This Norse American Centennial medal is thin, has eight sides, and is popular

Market Analysis: FUN hosts successful 11th annual summer convention in sunny Orlando
By , Coin World
Published : 08/03/17
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Heritage’s July 6 to 9 auctions held in conjunction with the summer Florida United Numismatists convention realized nearly $6 million, with a 99 percent sell-through rate. While a Seated Liberty 20-cent coin topped bidding, many collectors were attracted to an 1893-S Morgan dollar graded About Uncirculated 55 by PCGS, and it sold for $38,796, right in line with what comparably graded examples have traded hands for in recent sales. Here are three pieces — two of them coins and one a medal — that illustrate the variety of material offered in the auction.

Here’s one of three lots we're profiling from Heritage's Summer FUN sale:

The Lot:

1925 Norse American Centennial silver medal, thin planchet, MS-66, green CAC sticker

The Price:


The Story:

The 1925 Norse American Centennial medal is not a commemorative coin, but it has long been collected alongside the 1892 to 1954 classic era commemorative half dollars. The Philadelphia Mint struck 33,750 Norse silver medals on thick planchets and just 6,000 on thin planchets, along with 100 gold examples.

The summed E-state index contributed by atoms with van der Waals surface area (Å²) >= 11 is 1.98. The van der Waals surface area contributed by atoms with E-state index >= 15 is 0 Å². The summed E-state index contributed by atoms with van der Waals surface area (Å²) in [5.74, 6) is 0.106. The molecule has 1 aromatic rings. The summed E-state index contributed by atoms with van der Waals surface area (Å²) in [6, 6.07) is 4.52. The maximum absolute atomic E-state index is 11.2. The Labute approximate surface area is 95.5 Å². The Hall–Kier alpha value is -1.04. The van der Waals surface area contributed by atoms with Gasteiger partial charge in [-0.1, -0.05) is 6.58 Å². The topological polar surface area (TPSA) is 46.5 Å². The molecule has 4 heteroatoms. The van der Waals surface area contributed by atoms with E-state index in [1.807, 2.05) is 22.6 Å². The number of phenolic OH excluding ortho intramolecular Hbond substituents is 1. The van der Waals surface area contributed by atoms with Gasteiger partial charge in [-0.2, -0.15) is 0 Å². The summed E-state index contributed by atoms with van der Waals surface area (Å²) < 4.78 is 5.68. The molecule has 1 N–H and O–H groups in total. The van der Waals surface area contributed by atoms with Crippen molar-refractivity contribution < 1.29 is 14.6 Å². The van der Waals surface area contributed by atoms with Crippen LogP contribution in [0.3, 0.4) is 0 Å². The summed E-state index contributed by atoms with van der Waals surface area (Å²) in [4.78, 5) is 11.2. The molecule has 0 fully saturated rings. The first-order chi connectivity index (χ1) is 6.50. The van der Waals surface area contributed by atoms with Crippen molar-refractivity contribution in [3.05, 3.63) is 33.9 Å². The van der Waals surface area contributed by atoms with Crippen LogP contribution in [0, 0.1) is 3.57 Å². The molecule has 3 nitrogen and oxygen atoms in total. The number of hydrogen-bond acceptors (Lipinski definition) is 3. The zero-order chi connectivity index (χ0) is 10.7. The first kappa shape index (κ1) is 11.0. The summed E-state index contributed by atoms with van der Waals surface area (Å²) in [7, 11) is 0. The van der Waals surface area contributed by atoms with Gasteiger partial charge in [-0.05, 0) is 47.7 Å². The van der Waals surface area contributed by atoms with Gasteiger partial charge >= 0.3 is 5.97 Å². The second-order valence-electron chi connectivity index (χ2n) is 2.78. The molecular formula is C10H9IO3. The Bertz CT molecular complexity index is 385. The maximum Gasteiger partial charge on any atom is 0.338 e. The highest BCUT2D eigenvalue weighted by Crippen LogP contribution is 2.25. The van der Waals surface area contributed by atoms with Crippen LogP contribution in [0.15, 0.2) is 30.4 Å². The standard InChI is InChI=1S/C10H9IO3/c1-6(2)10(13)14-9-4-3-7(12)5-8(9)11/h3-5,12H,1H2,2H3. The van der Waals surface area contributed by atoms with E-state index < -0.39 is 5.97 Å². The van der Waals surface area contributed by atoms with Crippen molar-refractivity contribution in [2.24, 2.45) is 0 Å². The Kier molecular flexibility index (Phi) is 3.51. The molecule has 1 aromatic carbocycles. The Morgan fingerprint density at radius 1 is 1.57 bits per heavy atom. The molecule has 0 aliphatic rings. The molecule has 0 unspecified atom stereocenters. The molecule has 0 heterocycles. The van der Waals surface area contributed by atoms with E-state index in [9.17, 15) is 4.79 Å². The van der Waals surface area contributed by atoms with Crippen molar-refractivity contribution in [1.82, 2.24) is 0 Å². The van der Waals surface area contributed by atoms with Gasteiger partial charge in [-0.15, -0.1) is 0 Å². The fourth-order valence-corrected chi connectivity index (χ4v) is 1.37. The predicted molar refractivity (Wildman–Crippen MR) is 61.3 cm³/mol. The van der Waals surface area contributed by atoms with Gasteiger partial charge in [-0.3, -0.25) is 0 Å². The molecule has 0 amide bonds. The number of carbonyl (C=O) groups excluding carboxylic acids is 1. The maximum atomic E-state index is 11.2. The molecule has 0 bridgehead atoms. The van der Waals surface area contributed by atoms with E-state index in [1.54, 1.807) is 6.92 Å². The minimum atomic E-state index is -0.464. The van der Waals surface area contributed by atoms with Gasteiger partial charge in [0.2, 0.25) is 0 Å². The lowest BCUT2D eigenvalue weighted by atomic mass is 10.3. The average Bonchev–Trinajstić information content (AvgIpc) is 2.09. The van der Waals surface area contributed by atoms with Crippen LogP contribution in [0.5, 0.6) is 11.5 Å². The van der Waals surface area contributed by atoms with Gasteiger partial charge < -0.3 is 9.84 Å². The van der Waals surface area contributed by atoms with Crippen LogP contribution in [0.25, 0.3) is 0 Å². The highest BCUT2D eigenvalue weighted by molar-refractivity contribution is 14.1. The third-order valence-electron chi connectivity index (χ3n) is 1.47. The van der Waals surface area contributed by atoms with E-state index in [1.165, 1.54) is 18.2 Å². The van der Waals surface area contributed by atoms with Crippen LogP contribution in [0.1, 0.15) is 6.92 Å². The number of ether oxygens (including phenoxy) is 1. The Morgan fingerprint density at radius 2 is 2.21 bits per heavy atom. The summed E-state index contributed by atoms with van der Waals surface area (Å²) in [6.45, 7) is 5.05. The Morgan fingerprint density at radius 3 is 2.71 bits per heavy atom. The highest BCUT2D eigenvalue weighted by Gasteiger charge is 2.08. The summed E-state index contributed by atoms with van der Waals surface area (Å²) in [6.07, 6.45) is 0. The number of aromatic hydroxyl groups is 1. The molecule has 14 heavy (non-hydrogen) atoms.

The peak of Olympic gold coins: Another column in the August 14 weekly issue of Coin World also profiles a rubber token that promotes a commonplace object we all use.

It is a fun issue for collectors, since it falls right in the middle of the classic commemorative series and its octagonal shape and Viking theme makes it an unusual treat. This example is one of the best and exhibits rich gold, lavender-gray and deeper blue shades on both sides. Among the finest known, with PCGS grading no thin planchet examples MS-67, it sold for $9,106.25.

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The medal celebrates the centennial of the arrival of the Norwegian ship Restauration in America, and while the champions of the issue in the 1920s hoped for a commemorative half dollar, they had to settle for a commemorative medal. The unusual octagonal shape makes it memorable today and keeps its popularity alive.


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